ThomH

Re: Forget it Jake, it's Montreal

Forget it Jake, it's Funkytown.

12
0

Neglected Pure Connect speaker app silenced in iOS 11's war on 32-bit

ThomH

Do we have grounds to believe the 8 and X can even run 32-bit code?

If Apple's choice, given that it designs both the processor and the OS, was to spend the transistors on something else then might that not actually be more forgiveable than just dumping 32-bit support for maintenance cost reasons? I'm not sure the comparison to Microsoft necessarily holds.

That being said, I also think the reference to 2015 by Pure is disingenuous. Apple's first 64-bit handset came out in 2013 — twice as long ago. If you weren't supplying 64-bit builds even by 2015 then you were supplying a poor product even then.

I can understand an interregnum if there were developer issues, but this is Apple. If you spend four years ignoring a transition it is trying to make then you're being very foolish indeed. I think Apple deserves a lot of blow-back for the unsupported apps that are now dead, but a company trying to keep a 32-bit app as a going concern has only itself to blame.

17
1

Look! Over there! Intel's cooked a 17-qubit chip quantum package

ThomH

Re: around the size of a US quarter

It's about 1,131th as far as Intel had to travel to "steal the base" mentioned in the first sentence.

2
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Apple's iOS password prompts prime punters for phishing: Too easy now for apps to swipe secrets, dev warns

ThomH

Or...

The pop-up says "your credentials are required", tapping takes you from the app to something somewhere in e.g. the system settings, entering your password there takes you back to the app in question. Very hard to fake effectively, besides anything else because the status bar belongs to each application individually, so is part of the transition animation, but individual apps can't animate it individually, and impossible to fake flawlessly as the user will be able to tell if they press the home button.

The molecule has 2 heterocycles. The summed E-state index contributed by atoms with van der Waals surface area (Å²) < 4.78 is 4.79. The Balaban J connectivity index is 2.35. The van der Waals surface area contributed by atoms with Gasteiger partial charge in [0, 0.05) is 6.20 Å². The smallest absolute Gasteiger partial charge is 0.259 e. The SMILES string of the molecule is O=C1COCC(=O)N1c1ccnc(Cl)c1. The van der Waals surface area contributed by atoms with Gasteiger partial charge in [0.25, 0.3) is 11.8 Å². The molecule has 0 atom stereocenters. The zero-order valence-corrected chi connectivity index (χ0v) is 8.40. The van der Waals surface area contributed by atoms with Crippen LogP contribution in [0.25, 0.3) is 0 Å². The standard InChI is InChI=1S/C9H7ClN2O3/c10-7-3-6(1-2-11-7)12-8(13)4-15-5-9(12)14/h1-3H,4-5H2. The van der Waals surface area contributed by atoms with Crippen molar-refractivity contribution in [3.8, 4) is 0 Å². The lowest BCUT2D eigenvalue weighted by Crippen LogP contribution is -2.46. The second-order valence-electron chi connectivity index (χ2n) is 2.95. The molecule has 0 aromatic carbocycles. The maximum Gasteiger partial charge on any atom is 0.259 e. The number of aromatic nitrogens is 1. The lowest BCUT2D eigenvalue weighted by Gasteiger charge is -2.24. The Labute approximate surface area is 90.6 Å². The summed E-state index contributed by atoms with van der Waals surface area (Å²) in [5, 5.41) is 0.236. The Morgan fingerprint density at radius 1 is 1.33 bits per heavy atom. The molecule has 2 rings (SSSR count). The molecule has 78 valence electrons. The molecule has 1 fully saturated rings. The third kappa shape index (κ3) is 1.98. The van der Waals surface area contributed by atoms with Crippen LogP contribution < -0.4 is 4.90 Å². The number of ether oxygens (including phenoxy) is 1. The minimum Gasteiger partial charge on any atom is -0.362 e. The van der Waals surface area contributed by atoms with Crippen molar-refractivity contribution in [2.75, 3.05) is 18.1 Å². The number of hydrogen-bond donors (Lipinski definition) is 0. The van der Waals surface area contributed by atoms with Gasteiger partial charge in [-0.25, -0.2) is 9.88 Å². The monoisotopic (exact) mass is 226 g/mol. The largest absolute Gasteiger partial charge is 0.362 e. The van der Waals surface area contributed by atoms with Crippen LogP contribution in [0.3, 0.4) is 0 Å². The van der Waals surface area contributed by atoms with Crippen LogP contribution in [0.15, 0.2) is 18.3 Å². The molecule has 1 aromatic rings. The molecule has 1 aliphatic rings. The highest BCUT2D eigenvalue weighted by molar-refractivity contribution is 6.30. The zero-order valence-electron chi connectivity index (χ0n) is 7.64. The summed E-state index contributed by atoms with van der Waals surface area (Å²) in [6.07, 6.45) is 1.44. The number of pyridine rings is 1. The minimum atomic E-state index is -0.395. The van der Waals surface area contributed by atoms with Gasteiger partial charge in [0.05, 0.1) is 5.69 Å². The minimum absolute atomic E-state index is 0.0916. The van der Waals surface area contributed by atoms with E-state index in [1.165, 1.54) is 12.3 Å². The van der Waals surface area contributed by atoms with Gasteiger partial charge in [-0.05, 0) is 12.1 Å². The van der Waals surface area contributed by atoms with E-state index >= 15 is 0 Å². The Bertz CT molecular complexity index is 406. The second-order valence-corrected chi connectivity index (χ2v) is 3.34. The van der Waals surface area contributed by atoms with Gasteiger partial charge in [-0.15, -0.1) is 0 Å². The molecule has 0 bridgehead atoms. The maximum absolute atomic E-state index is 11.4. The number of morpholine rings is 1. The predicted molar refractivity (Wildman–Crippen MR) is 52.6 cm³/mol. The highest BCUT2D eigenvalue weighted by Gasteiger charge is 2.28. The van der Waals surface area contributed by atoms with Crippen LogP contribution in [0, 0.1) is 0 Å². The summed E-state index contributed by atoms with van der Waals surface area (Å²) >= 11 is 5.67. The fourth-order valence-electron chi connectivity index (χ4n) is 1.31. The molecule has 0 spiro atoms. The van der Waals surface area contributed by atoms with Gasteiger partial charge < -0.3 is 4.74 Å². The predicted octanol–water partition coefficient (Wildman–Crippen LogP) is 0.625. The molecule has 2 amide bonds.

It's pretty much only in-app purchases that I can think of where you might be asked to enter your password within a third-party application, so the extra friction wouldn't be a constant hassle.

1
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Dumb bug of the week: Apple's macOS reveals your encrypted drive's password in the hint box

ThomH

Dumb bug of only the week is being fairly generous

An alternative suggestion as to the source however: when one uses Apple's interface builder, one task is to connect outlets to graphical elements, e.g. you know there's an NSTextField that the user will type a password into so you declare an NSTextField property and then you switch to the interface builder where you have laid out the dialogue and you wire the property to the control — literally drag a connection from the one to the other. Then in code you access the text field's contents via the outlet.

A drag and drop error that connected both the 'hint' and 'password' outlets to the password text field would then result in the password being recorded as both, even though the code says 'self.password' for one and 'self.hint' for the other. And the wiring is all within the undocumented XML format used for interface layouts, so good luck getting a meaningful code review on that.

Given the whole purpose and importance of a password hint, it's mind boggling that nobody tested the feature.

0
0

Google touts Babel Fish-esque in-ear real-time translators. And the usual computer stuff

ThomH

Re: Well Done, Google, From The Large Unilingual Traveller Road Warriors Gang @big_D

When did you try this test?

Today Google gives: Öffnen Sie nicht den Fall, keine benutzerfreundlichen Teile im Inneren, which at least keeps the proper negatives, even though the parts switch from being user-serviceable to user-friendly.

So: same conclusion — don't trust — but it's clear that they continue to work on it.

1
0